I will protect your pensions. Nothing about your pension is going to change when I am governor. - Chris Christie, "An Open Letter to the Teachers of NJ" October, 2009

Friday, May 11, 2012

Massive Tenure Hypocrisy, Moran Style!

Tom Moran, Op-Ed Editor for the largest newspaper in New Jersey, continues to dig a deeper hole for himself:
It was a relief when acting Education Commissioner Chris Cerf came to the rescue of Perth Amboy’s embattled superintendent, Janine Caffrey, by reinstating her to her job.
The school board was way out of line in removing Caffrey in the first place. To get the flavor of this fight, know that the man leading the charge against her, board president Samuel Lebreault, is under investigation because he applied to get free lunches for his kids in school, even though he knew he didn’t qualify. Caffrey says he also repeatedly pressed her to make patronage hires and was furious when she refused.
Let's leave aside the journalistic ethics of claiming Caffrey is telling the truth and Lebreault is lying on the basis of Caffrey's word alone. Let's leave aside Moran's obvious disdain for "innocent before proven guilty." Let's leave aside the fact that Lebrault claims, and no one has yet disputed, that his kids don't get free lunches (is it really a crime to fill out a form accurately?).

Tom says it's a "relief" that the ACTING Commissioner - a third party - intervened in a case where an (allegedly) politically motivated school board unfairly fired an educator. In other words, Tom Moran supports due process in firing school employees, the very essence of tenure.


But in the very next paragraph:
One more snippet: One of the board’s complaints against Caffrey is that she wrote an op-ed that appeared in The Star-Ledger outlining how the state’s antiquated tenure law hurts students. So it seems that speaking your mind on a public issue is, for this school board, a firing offense. [emphasis mine]
From that very piece by Caffrey:
The overwhelming majority of Perth Amboy’s — and, indeed, New Jersey’s — teachers are honest, hard-working people of great integrity who have kids’ best interest at heart. I’m not talking about them. I’m talking about the very few who don’t show up for work or who shouldn’t be around kids. Because of the current tenure process — one that can take as long as three years and cost more than $100,000 in legal fees to remove a teacher — I must engage in a rarely successful process to remove these individuals.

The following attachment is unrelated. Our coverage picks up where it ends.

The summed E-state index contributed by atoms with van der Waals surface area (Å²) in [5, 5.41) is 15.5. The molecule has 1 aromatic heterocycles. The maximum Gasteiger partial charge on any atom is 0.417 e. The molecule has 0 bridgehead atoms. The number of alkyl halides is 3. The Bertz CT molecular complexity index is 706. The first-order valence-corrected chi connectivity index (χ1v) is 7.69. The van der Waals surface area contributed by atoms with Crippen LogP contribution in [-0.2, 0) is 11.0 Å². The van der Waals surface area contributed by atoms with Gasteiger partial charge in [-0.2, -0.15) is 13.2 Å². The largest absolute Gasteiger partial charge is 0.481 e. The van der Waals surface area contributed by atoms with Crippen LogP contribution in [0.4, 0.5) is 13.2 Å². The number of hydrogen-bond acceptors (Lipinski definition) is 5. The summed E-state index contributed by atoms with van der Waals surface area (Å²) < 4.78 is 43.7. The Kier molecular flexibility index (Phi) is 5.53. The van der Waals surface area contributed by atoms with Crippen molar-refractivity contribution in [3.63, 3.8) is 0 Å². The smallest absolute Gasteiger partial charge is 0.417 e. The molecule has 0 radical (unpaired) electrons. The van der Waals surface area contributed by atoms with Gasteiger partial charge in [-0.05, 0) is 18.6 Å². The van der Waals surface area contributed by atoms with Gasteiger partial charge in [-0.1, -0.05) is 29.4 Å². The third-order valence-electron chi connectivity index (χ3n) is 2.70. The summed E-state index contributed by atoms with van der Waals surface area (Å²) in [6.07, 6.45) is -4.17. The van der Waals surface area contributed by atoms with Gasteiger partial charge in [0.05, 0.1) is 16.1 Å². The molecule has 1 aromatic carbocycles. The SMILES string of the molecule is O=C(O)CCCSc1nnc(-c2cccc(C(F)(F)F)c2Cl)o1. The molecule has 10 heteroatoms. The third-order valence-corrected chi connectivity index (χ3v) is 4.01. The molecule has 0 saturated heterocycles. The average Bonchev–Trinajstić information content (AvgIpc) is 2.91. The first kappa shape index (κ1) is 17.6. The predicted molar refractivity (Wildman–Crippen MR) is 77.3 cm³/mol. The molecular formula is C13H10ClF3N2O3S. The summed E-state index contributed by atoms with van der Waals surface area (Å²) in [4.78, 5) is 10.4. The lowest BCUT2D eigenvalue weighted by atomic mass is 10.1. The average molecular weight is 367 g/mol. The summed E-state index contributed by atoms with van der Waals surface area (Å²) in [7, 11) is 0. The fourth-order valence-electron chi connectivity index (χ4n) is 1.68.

No district should have to bear that burden. And most, as a result, do not challenge tenure. Even if we make our case thoroughly and successfully, and a judge agrees to let me dismiss a teacher, he or she can still appeal to the commissioner of Education, the state Board of Education, the Superior Court of New Jersey and, potentially, the state Supreme Court.
Proponents of tenure will tell you that any school or district can remove a teacher by the due-process system that the tenure law affords. That may be the intent of our tenure law, but it certainly doesn’t work that way. [emphasis mine]
Again: Caffrey appealed to the ACTING Commissioner when her own job was threatened. But she decries this same ability to appeal for the very teachers she supervises. And, as much as Tom tried to weasel his way around it, Caffrey isn't calling for "reform" of tenure; she wants to ban it outright:
So for Caffrey, small reforms simply won’t do. She wants to end tenure, to pull it out by the roots and to spread salt over the patch of earth where this weed once grew so that nothing like it can rise in its place, ever.
“I don’t understand why people who work in public schools have greater rights and protections than other people,” she says. “The people we should be protecting are the children. It should not be about protecting adults.” [emphasis kine]
To recap: Moran approvingly gave Caffrey a platform multiple times to call for the removal of due process before a third party for teachers. Now, he approves when she uses those same protections to save her own job.

Folks, I have been thinking about this for days. I can honestly say I've never seen such blatant hypocrisy in my life.


I'd say that both Caffrey and Moran should be deeply embarrassed; but at this point, I'm not sure either is capable it.

ADDING: For what it's worth, everyone agrees the tenure laws need to be changed, including the NJEA. So Moran's weasel words about "the state’s antiquated tenure law hurts students" are the stuffing for a straw man: no one disputes that tenure cases take too long and are too expensive.


The simple solution, easily implemented, is to cap the time and costs of hearings and put them before qualified arbitrators. But if we did that, Caffrey, Moran, Chris Christie, B4K, and all the others wouldn't have nearly as much to complain about, would they? All of them would actually have to start thinking about the real causes of the "achievement gap."

But we can't have that, can we?

3 comments:

Norma Ray said...

I don't know which is a more blatant example of hypocrisy: this or the closing of the Emily Fisher Charter School. Why isn't Moran writing about that? How can the same newspaper have two diametrically opposed writers—Moran and Bob Braun? Do they ever talk to each other?

e7740160-9bc3-11e1-a943-000bcdcb5194 said...

When my son's school sent home the forms, they asked that ALL parents fill out the forms regardless of whether or not they would qualify. I believe it's a federal regulation that schools have a certain percentage of forms on file.

Duke said...

Norma: I haven't written much about EF, but I will try to this week.

Way too long name: I seem to remember this with my kids' school as well. Stand by...